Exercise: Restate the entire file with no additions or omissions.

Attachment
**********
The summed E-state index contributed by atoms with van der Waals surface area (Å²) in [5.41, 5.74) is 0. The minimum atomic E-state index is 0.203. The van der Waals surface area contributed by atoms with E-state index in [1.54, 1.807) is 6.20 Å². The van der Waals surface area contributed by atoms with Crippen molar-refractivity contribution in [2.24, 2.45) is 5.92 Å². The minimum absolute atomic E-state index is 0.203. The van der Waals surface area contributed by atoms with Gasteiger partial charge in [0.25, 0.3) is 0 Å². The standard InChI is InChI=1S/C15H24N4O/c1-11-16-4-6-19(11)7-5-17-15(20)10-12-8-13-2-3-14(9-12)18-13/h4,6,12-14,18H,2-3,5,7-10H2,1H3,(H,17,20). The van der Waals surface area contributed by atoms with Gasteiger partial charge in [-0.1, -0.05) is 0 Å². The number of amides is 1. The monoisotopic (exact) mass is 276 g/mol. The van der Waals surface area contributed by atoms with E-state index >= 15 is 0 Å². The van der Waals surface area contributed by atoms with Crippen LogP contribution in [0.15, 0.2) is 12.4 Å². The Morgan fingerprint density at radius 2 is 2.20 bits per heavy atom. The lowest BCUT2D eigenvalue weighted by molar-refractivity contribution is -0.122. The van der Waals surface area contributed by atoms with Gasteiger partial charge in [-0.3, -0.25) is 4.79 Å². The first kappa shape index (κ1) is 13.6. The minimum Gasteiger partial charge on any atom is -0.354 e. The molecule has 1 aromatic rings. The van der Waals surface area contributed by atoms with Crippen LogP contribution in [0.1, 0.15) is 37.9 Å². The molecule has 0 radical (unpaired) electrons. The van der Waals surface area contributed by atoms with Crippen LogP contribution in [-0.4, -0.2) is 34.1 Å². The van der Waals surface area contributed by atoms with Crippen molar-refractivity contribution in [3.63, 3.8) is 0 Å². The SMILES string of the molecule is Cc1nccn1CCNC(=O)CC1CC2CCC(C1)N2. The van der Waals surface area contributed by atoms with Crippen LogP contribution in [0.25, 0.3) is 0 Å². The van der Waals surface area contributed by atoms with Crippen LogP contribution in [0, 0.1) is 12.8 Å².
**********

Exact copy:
The summed E-state index contributed by atoms with van der Waals surface area (Å²) in [5.41, 5.74) is 0. The minimum atomic E-state index is 0.203. The van der Waals surface area contributed by atoms with E-state index in [1.54, 1.807) is 6.20 Å². The van der Waals surface area contributed by atoms with Crippen molar-refractivity contribution in [2.24, 2.45) is 5.92 Å². The minimum absolute atomic E-state index is 0.203. The van der Waals surface area contributed by atoms with Gasteiger partial charge in [0.25, 0.3) is 0 Å². The standard InChI is InChI=1S/C15H24N4O/c1-11-16-4-6-19(11)7-5-17-15(20)10-12-8-13-2-3-14(9-12)18-13/h4,6,12-14,18H,2-3,5,7-10H2,1H3,(H,17,20). The van der Waals surface area contributed by atoms with Gasteiger partial charge in [-0.1, -0.05) is 0 Å². The number of amides is 1. The monoisotopic (exact) mass is 276 g/mol. The van der Waals surface area contributed by atoms with E-state index >= 15 is 0 Å². The van der Waals surface area contributed by atoms with Crippen LogP contribution in [0.15, 0.2) is 12.4 Å². The Morgan fingerprint density at radius 2 is 2.20 bits per heavy atom. The lowest BCUT2D eigenvalue weighted by molar-refractivity contribution is -0.122. The van der Waals surface area contributed by atoms with Gasteiger partial charge in [-0.3, -0.25) is 4.79 Å². The first kappa shape index (κ1) is 13.6. The minimum Gasteiger partial charge on any atom is -0.354 e. The molecule has 1 aromatic rings. The van der Waals surface area contributed by atoms with Crippen LogP contribution in [0.1, 0.15) is 37.9 Å². The molecule has 0 radical (unpaired) electrons. The van der Waals surface area contributed by atoms with Crippen LogP contribution in [-0.4, -0.2) is 34.1 Å². The van der Waals surface area contributed by atoms with Crippen molar-refractivity contribution in [3.63, 3.8) is 0 Å². The SMILES string of the molecule is Cc1nccn1CCNC(=O)CC1CC2CCC(C1)N2. The van der Waals surface area contributed by atoms with Crippen LogP contribution in [0.25, 0.3) is 0 Å². The van der Waals surface area contributed by atoms with Crippen LogP contribution in [0, 0.1) is 12.8 Å².